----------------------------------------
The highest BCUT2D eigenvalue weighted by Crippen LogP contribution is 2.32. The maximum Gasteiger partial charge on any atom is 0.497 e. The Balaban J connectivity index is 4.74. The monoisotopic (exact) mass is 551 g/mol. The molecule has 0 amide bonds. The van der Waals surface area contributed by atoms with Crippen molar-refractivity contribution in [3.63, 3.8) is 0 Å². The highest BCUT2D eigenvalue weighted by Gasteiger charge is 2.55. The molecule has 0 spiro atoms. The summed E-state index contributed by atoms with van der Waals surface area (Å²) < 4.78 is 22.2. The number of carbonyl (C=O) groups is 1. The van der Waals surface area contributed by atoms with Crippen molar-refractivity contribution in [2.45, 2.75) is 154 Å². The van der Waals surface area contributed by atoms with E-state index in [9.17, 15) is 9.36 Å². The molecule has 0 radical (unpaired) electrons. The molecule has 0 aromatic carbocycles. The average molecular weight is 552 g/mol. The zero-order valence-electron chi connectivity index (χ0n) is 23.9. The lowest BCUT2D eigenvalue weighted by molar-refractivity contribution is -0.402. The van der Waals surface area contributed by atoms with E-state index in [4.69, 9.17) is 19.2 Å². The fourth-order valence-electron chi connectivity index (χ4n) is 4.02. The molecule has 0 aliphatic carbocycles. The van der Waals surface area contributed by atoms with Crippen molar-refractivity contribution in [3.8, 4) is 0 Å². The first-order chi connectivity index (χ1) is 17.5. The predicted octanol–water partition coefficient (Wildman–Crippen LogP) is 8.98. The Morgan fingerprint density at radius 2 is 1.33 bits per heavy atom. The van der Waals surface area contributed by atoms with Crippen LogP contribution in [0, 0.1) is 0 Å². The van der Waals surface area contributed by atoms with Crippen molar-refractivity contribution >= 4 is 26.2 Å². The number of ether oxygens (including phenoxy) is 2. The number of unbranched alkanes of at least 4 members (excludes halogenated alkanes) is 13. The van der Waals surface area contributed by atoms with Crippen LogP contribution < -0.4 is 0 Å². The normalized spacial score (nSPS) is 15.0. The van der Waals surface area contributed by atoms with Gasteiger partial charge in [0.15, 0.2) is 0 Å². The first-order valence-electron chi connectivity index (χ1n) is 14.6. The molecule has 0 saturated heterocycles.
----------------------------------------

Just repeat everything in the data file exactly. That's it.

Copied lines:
The highest BCUT2D eigenvalue weighted by Crippen LogP contribution is 2.32. The maximum Gasteiger partial charge on any atom is 0.497 e. The Balaban J connectivity index is 4.74. The monoisotopic (exact) mass is 551 g/mol. The molecule has 0 amide bonds. The van der Waals surface area contributed by atoms with Crippen molar-refractivity contribution in [3.63, 3.8) is 0 Å². The highest BCUT2D eigenvalue weighted by Gasteiger charge is 2.55. The molecule has 0 spiro atoms. The summed E-state index contributed by atoms with van der Waals surface area (Å²) < 4.78 is 22.2. The number of carbonyl (C=O) groups is 1. The van der Waals surface area contributed by atoms with Crippen molar-refractivity contribution in [2.45, 2.75) is 154 Å². The van der Waals surface area contributed by atoms with E-state index in [9.17, 15) is 9.36 Å². The molecule has 0 radical (unpaired) electrons. The molecule has 0 aromatic carbocycles. The average molecular weight is 552 g/mol. The zero-order valence-electron chi connectivity index (χ0n) is 23.9. The lowest BCUT2D eigenvalue weighted by molar-refractivity contribution is -0.402. The van der Waals surface area contributed by atoms with E-state index in [4.69, 9.17) is 19.2 Å². The fourth-order valence-electron chi connectivity index (χ4n) is 4.02. The molecule has 0 aliphatic carbocycles. The van der Waals surface area contributed by atoms with Crippen molar-refractivity contribution in [3.8, 4) is 0 Å². The first-order chi connectivity index (χ1) is 17.5. The predicted octanol–water partition coefficient (Wildman–Crippen LogP) is 8.98. The Morgan fingerprint density at radius 2 is 1.33 bits per heavy atom. The van der Waals surface area contributed by atoms with Crippen LogP contribution in [0, 0.1) is 0 Å². The van der Waals surface area contributed by atoms with Crippen molar-refractivity contribution >= 4 is 26.2 Å². The number of ether oxygens (including phenoxy) is 2. The number of unbranched alkanes of at least 4 members (excludes halogenated alkanes) is 13. The van der Waals surface area contributed by atoms with Crippen LogP contribution < -0.4 is 0 Å². The normalized spacial score (nSPS) is 15.0. The van der Waals surface area contributed by atoms with Gasteiger partial charge in [0.15, 0.2) is 0 Å². The first-order valence-electron chi connectivity index (χ1n) is 14.6. The molecule has 0 saturated heterocycles.